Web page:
BREATH IS LIFE

JUST BREATHE AND BE THE ENERGY YOU WANT TO ATTRACT.

Did you know that our bodies generates enough electricity to fuel an IPhone in 70 hours?
Everything we do is controlled and facilitated by electrical signals running through our bodies.

Think about how would our brain communicate with a skeleton of 206 bones and more than 600 muscles if it wouldn’t be the outcome of positive or negative charges of electricity that had been produced across our membranes when atoms switch charges.

In other words energy is our main Life Force.
The soft bone marrow inside many of our bones is where most of the blood cells flowing through our bodies are made.

The bone marrow contains stem cells, which produce the body’s red blood cells and platelets, and some types of white blood cells.

Red blood cells carry oxygen to the body’s tissues, and platelets help with blood clotting when there is a cut or wound.

White blood cells help the body to fight infection.
Reviewing our Life Force (Prana), if we think about the sheltering role that our tissues have to our bones, as well as that inside our bones there is the soft bone marrow, (which function is to produce our red and some white blood cells), that our red blood cells have the task of carrying OXYGEN to our tissues and platelets (helping with blood clotting) and that our white blood cells have the task to fight against infectious external attacks; the attention to the word OXYGEN should be turned to.

Our immune system depends of the quality of the OXYGEN within our bodies.

Restrain or control our Life Force (Pranayama) is important an action for us to improve our quality of Life and embrace any unexpected blockage to the above internal anatomical dynamic within our bodies.

Our immune system depends of the quality of oxygen within our bodies.

Now let’s talk about Oxygen…

Oxygen is defined as a colorless, odorless reactive gas, the chemical element of atomic number 8 and the life-supporting component of the air.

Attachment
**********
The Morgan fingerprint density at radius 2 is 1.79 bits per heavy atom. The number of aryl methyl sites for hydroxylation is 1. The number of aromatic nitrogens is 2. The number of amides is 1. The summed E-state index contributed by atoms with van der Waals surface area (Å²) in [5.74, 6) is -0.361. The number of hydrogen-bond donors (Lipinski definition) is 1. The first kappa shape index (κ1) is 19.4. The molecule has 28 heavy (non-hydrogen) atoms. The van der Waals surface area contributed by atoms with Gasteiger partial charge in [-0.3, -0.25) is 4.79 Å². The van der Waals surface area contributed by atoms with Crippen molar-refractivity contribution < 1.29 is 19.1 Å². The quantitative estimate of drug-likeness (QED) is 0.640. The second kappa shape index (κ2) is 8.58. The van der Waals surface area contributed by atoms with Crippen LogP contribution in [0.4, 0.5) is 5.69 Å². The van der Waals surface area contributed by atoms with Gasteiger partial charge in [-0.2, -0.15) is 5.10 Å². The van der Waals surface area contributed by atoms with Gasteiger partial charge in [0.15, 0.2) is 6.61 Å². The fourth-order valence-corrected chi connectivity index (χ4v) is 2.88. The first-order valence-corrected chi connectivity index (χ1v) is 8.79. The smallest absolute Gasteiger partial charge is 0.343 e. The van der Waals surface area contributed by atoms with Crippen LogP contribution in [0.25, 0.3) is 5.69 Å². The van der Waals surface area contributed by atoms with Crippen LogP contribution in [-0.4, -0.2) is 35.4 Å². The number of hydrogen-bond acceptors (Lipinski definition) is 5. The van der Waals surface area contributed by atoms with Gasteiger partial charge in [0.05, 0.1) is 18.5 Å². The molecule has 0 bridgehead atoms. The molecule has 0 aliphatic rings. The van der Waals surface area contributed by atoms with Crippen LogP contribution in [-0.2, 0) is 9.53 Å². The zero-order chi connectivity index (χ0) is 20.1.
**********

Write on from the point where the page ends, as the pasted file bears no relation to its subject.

Again If our immune system depends of the quality of the oxygen within our bodies.

Oxygen keeps body cells working by releasing energy from the nutrients we obtain from food and breathing draws in plenty of oxygen, but an efficient transport system is required to carry the oxygen around the body.

Our heart and circulating blood are responsible to perform this role.

” Breath is Life” in the event that also when efficiently keeps our blood circulating, the process of waste gas, carbon dioxide ( produce by our body cells) is also happening.

So without breathing our brain would not be able to transmit electrical signals through our body taking us to an imminent energy shut down.

If we breathe we can live as well as perform many other activities such as Yoga.

As explained on my article on August 19, 2016 regards (“I am peeling off the many layers of me…to find myself” Understand the human being and the quest for the true self ). Yoga philosophy, provides various concepts to help us understand the nature and relation of the human being with its Five concentric layers (sheaths) or koshas, and the importance to live in balance.

This model can be used to conceptualize some of the more esoteric yoga principles such as Prana, Nadis, and the Chakras.

The second layer is Pranamaya kosha/ Energy- Vital Sheath.
Pranamaya Kosha regulates the physical and mental energies through the Chakras and Nadis.

To connect with this layer we practise the fifth and sixth branches of yoga Pranayama (control of the breath) and Pratyahara, (control of the senses) respectively.

When we draw our awareness to the breath and the senses this layer will work harmoniously with the other 4, therefore Pranamaya Kosha becomes the connection of our physical body and subtle ( mental) body.

In Western Society when people say they practice yoga, they actually mean that they practice asana-one of the eight limbs of yoga.
But when practiced with precision, attention, and integrated breath work asana can lead a practitioner into some of the more subtle realms of yoga.

The work in one asana (posture) practice is primarily physical.

However, when we synchronized breath with movement or learning various breathing exercises, we also one learn to use the breath as a tool to relax our body and mind by manipulating the nervous system.

Just as the breath is used as a gateway between the body and the mind, the Pranamaya Kosha links the physical and mental bodies.

So the practice of asana first instills the discipline, awareness, and devotion that will facilitate our ability to breathe deeply and develop meditative qualities such as awareness regards one-pointed attention in order to find our true self.

Refer to yoga sutras on 2.46-2.48, and you will read that asana provides us the strength and flexibility to literally be more comfortable in our own skin and sit with more steadiness and ease in stillness.

Thereby leading us to practice Pranayama and meditation.

Breathing exercises, known as Pranayama, lead to physiologic and energetic changes via the manipulation of our Life Force (Prana).

In China Prana is referred to as chi, in Japan as ki, and in Polynesia as mana.

The practice of yoga, provides us with most powerful and accessible ways to move Prana through our breath.

Because of its relationship to breath, Prana is often confused as being synonymous with air or breath.